Health maintenance organization (HMO)
Yes, unless it’s an emergency
Your primary doctor handles your care and specialists
Preferred provider organization (PPO)
More provider options and but with higher out-of-pocket costs
Exclusive provider organization (EPO)
Yes, unless it’s an emergency
Lower out-of-pocket costs
Point of service (POS)
Your primary doctor coordinates their care you have more provider options
How does health insurance work?
Unlike other insurance, you may pay deductibles, copays, and out-of-pocket costs in addition to the monthly premium for your health insurance.
Whenever you visit the doctor or go to the hospital, you may pay a copay as specified in your policy. When the total cost of services and treatments you’ve received under your plan — minus copays — hits your annual deductible, your coinsurance kicks in. In that situation, your insurer starts paying a larger portion of your bills, usually 60% to 80%.
You’ll keep paying copays or coinsurance until you reach your plan’s out-of-pocket limit. At that stage, your insurer pays 100% of your medical bills for the remainder of the year your policy is in effect.
The cost structure of health insurance policies can vary wildly. Your policy may have low premiums and high deductibles and out-of-pocket limits, or vice versa. Carefully read the details of your health insurance plan to avoid unexpected costs.
Key health insurance terms
Learn these key terms when comparing health insurance plans or analyzing your own:
Premium. The fee you pay each month to maintain your coverage. If you have health insurance through your workplace, your employer may pick up part of the tab.
Copay. A set rate you’re charged for specific healthcare services. For example, you might have a $30 copay every time you see your primary care doctor and a $500 copay for emergency room visits.
Deductible. The amount of money you’re responsible for paying before your health insurance kicks in to cover a larger chunk of your medical bills. Let’s say you have a $1,000 deductible — this means you’ll cough up a cumulative $1,000 for your health care on your own before your insurer steps in.
Coinsurance. After you’ve reached your deductible, coinsurance is the percentage of your medical bill you’ll pay — and your insurer pays the rest. For instance, if you have a 30% coinsurance, you’ll cover 30% of each bill, and your insurer pays the remaining 70%.
Out-of-pocket maximum. The highest dollar amount you will pay in a year, out of pocket, before your health insurance provider covers 100% of your medical bills.
In-network. The doctors, clinics and hospitals that accept your insurance. When you see an in-network provider, your rates typically are lower, and any costs for your visit count toward your deductible and out-of-pocket limit.
Out-of-network. The doctors, clinics and hospitals that won’t accept your insurance. If you visit an out-of-network provider, you might cover a significant portion of the costs yourself — or even the whole bill.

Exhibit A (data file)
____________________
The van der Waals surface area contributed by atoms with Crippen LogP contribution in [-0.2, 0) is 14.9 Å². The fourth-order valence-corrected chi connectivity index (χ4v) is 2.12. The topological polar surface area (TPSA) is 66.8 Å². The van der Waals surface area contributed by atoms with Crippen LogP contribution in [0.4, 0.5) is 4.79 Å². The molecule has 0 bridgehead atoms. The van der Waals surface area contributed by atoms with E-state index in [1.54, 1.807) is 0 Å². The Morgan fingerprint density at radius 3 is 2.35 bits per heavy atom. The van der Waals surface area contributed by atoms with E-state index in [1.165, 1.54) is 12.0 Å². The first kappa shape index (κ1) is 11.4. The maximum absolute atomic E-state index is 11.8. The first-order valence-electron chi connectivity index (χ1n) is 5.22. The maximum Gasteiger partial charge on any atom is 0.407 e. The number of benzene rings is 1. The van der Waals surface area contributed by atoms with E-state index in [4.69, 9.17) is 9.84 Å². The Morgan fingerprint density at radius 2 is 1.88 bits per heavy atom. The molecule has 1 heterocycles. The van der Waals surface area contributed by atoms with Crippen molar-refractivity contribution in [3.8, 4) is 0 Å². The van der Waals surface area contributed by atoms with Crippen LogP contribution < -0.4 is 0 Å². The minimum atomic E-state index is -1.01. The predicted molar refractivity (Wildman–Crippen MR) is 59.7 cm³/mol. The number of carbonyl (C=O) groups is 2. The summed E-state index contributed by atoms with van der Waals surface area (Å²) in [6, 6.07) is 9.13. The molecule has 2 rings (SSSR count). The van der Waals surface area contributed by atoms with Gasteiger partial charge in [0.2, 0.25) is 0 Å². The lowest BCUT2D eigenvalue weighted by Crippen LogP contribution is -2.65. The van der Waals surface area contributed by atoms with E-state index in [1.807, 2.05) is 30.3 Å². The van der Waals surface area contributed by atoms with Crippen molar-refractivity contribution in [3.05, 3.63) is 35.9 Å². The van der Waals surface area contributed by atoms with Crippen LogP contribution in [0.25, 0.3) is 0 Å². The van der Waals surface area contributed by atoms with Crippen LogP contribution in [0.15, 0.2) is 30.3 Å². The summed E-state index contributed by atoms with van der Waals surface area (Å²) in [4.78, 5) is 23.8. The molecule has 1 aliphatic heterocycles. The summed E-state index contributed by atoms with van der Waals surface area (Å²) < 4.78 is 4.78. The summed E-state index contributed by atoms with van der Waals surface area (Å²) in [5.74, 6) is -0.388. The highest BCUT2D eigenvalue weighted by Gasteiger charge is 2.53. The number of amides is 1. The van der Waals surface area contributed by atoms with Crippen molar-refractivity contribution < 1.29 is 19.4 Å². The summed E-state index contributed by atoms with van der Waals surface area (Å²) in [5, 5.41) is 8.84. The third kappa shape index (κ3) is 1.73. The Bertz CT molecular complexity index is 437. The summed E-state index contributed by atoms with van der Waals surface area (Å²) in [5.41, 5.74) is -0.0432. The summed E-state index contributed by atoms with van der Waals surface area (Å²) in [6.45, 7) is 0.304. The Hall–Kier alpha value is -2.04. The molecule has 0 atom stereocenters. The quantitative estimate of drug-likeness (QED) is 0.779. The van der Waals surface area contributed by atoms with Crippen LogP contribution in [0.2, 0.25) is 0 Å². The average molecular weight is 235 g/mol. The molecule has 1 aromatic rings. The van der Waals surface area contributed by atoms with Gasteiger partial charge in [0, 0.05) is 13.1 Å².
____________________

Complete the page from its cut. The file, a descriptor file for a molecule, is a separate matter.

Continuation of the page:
What is a qualifying life event?
A qualifying life event is a major life change — like getting married or having a baby — that allows you to buy or adjust your health insurance policy outside of the open enrollment period.
Qualifying life events include:
Loss of health insurance. For example, turning 26 and losing coverage on your parent’s plan, or no longer qualifying for Medicare or Medicare.
Changes in household size. Includes marriage, divorce, having a baby, adopting a child or losing coverage due to a family member’s death.
Changes in residence. Moving to a different ZIP code or country, going to college or changing work locations.
Other events. Becoming a US citizen, being released from prison or becoming eligible for Medicaid.
What is the Affordable Care Act?
Sometimes called Obamacare, the Affordable Care Act (ACA) is a healthcare law that dates back to 2010. It aims to expand access to health care at lower costs to improve quality of care for all Americans.
It’s a complicated law, but one that introduced six main takeaways:
Large businesses with 50 or more employees must provide health insurance.
Americans are eligible for subsidized policies through state or federal marketplaces.
Insurance plans are categorized into four tiers — bronze, silver, gold and platinum — which reflect the price and extent of coverage.
Insurers can’t deny coverage or set premiums based on gender or pre-existing conditions.
Children can stay on their parents’ health insurance plans until age 26.
All medical clinics and hospitals must use electronic medical records to help doctors and patients access records.
Frequently asked questions
Telehealth is a convenient way to have a consultation with a healthcare specialist by phone or over the internet — think of it as a remote doctor visit.
Most plans allow a grace period for missed payments:
For marketplace plans, it’s 90 days — provided you’ve paid at least one full month’s premium during the benefit year. If you file a claim during the first 30 days of the grace period, your insurer is obliged to pay it. But if you file a claim between days 31 and 90, your insurer doesn’t have to cough up the money. They’ll likely hold onto the claim instead of denying it altogether.
For individual plans, the grace period varies — but most insurers allow you 30 days to make up a missed payment.
Yes, but not for all health insurance plans:
You can have Medicare and Medicaid at the same time. You can’t have Medicaid and an individual policy.
You can have Medicare and employer-sponsored health insurance. You can’t have Medicare and a marketplace policy.
You can have multiple individual health insurance policies.
If your company has at least 20 employees, it’s required to offer health insurance coverage under the Consolidated Omnibus Budget Reconciliation Act (COBRA) of 1985. COBRA allows eligible employees to keep their health insurance coverage if they retire, lose their job or experience a reduction in work hours. COBRA coverage can last 18 to 36 months.
The catch? Your former employer no longer pays for coverage. Rather, you’re responsible for 100% of your premium — plus an additional 2% admin fee.
A health savings account (HSA) is a tax-advantaged account that helps you pay for healthcare costs. If you’re enrolled in a high-deductible health insurance plan (HDHP), you can apply for an HSA.
In 2019, the IRS defines an HDHP as any policy with a deductible of at least $1,350 for an individual or $2,700 for a family and out-of-pocket expenses totaling no more than $6,750 for an individual or $13,500 for a family.
You decide how much money you want to contribute to your HSA account (up to government maximums) each year. These contributions are tax-deductible. You typically receive a debit card, and you can use the funds in your HSA account to pay for eligible medical expenses. This includes copays and coinsurance, but not premiums.
Katia Iervasi is a staff writer who hails from Australia and now calls New York home. Her writing and analysis has been featured on sites like Forbes, Best Company and Financial Advisor around the world. Armed with a BA in Communication and a journalistic eye for detail, she navigates insurance and finance topics for Finder, so you can splash your cash smartly (and be a pro when the subject pops up at dinner parties).